Is It So Hard to Fact Check?

Slanted coverage of Title IX celebrations and academic symposia is unfortunately expected and widely tolerated, but that doesn’t mean we can’t publicly hold journalists accountable.

The latest example is a May 18th Twin Cities Daily Planet story, “Looking at girls in sports as Title IX marks 40 years in Minnesota and the United States.” It’s painfully clear that reporter Charlie Hallman fell under activists’ spells when recapping the “Title IX at 40” SHARP Center event. Again, no surprise there. The Women’s Sports Foundation (WSF) is one of SHARP’s co-sponsors and advocates for proportionality policies, erroneously blames basketball and football for men’s cuts and repeatedly dispenses talking points completely ignorant of reality.

Granted, Mr. Hallman only covered the specific conference, but he could have least carried out some simple fact checking to validate statements or point out inaccuracies before publishing. Or even better, he could have added some outside sources to counterbalance the 12 — yes, 12 — sources he cited or quoted who all held the same, biased views.

Here’s a telling excerpt:

Mainstream media too often reports on the popular belief about Title IX that men’s sports have been cut because of it, says Drexel University Sport Management Professor Ellen Staurowsky. Such headlines as ‘Title IX harms men’ and ‘Title IX has gone too far’ are misleading and create “rancor,” she explains.

“Title IX has nothing to do with that. Reporters should take a critical view, or at least explore the validity of a certain statement when certain claims are made,” the professor continued. Staurowsky added that in such cases when a certain sport program is indeed eliminated, “almost 99 percent of these cases, there is a larger issue at stake beyond what’s going on [with Title IX]. … Beyond the issue of accuracy of informing the public, I think the other issue we need to be addressing is by repeating this message over and over again, we create a framework in the minds of the next generation of leaders is that this is what to expect from Title IX.”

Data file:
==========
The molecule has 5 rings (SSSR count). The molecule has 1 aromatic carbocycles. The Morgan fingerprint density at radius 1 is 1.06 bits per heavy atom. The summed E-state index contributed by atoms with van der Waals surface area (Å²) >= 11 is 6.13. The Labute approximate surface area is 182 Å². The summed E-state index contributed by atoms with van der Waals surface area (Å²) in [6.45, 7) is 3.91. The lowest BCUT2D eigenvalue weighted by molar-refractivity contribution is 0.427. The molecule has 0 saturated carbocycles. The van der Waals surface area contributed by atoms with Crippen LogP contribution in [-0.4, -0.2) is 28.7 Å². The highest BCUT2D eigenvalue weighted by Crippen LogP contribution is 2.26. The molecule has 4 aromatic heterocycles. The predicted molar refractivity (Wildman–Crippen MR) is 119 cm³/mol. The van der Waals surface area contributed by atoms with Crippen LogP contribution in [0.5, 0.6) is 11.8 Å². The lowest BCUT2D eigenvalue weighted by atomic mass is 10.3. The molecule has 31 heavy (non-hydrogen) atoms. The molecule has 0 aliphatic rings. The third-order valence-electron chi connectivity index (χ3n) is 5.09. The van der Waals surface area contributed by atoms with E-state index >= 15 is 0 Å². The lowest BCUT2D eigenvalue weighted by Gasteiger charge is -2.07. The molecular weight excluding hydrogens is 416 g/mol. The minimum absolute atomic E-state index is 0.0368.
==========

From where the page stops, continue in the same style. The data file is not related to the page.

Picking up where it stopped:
First things first: we wish Professor Staurowsky was correct that the media commonly exposes men’s cuts caused by Title IX. Conversely, those “terrible” headlines that cause “rancor” are few and far between. The bitter truth is that Title IX enforcement encourages schools to cut and cap men’s teams, so imagine the pain and disappointment those boys feel when they have to face this reality. If activists feel uncomfortable with that, too bad. Maybe they should try working on their empathy and rethink their most favorite Title IX policies due to all the harms they cause.

Also, did anyone bother to ask her where she found the 99 percent statistic or whether she even examined press releases schools put out when announcing team cuts? Title IX most certainly affects — if not outright governs — schools’ decisions. If schools were using Title IX as a facade for budget reasons, they would reinstate cut teams after they fundraised enough money themselves.

Ironically, Staurowsky is right to ask for reporters to conduct basic accuracy assessments of people making claims about Title IX. She just doesn’t realize that she and the rest of the crew cited in the article always get a free ride when it comes to making baseless statements in the media.

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